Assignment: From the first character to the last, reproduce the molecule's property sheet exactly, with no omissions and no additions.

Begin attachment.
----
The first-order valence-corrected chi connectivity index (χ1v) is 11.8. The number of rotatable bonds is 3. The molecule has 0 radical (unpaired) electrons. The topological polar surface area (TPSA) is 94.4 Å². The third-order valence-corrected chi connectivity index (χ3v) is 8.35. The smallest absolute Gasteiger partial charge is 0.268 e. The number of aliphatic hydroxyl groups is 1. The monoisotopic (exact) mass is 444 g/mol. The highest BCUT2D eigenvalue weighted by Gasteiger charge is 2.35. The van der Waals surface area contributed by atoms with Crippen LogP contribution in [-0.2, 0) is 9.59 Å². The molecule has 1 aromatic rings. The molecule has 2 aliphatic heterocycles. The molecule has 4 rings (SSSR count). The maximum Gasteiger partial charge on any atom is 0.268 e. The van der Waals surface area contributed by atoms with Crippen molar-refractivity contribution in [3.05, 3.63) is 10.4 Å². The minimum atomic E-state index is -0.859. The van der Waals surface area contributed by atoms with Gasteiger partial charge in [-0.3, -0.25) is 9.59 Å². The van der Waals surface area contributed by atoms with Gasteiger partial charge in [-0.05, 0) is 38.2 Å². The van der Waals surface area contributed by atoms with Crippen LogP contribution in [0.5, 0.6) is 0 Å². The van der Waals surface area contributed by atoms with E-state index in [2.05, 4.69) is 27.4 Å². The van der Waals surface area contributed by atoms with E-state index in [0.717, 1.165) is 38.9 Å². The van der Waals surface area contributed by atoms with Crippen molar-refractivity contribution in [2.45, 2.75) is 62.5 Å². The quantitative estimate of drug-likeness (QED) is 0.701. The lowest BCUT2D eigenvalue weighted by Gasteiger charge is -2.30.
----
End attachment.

The first-order valence-corrected chi connectivity index (χ1v) is 11.8. The number of rotatable bonds is 3. The molecule has 0 radical (unpaired) electrons. The topological polar surface area (TPSA) is 94.4 Å². The third-order valence-corrected chi connectivity index (χ3v) is 8.35. The smallest absolute Gasteiger partial charge is 0.268 e. The number of aliphatic hydroxyl groups is 1. The monoisotopic (exact) mass is 444 g/mol. The highest BCUT2D eigenvalue weighted by Gasteiger charge is 2.35. The van der Waals surface area contributed by atoms with Crippen LogP contribution in [-0.2, 0) is 9.59 Å². The molecule has 1 aromatic rings. The molecule has 2 aliphatic heterocycles. The molecule has 4 rings (SSSR count). The maximum Gasteiger partial charge on any atom is 0.268 e. The van der Waals surface area contributed by atoms with Crippen molar-refractivity contribution in [3.05, 3.63) is 10.4 Å². The minimum atomic E-state index is -0.859. The van der Waals surface area contributed by atoms with Gasteiger partial charge in [-0.3, -0.25) is 9.59 Å². The van der Waals surface area contributed by atoms with Gasteiger partial charge in [-0.05, 0) is 38.2 Å². The van der Waals surface area contributed by atoms with Crippen LogP contribution in [0.5, 0.6) is 0 Å². The van der Waals surface area contributed by atoms with E-state index in [2.05, 4.69) is 27.4 Å². The van der Waals surface area contributed by atoms with E-state index in [0.717, 1.165) is 38.9 Å². The van der Waals surface area contributed by atoms with Crippen molar-refractivity contribution in [2.45, 2.75) is 62.5 Å². The quantitative estimate of drug-likeness (QED) is 0.701. The lowest BCUT2D eigenvalue weighted by Gasteiger charge is -2.30.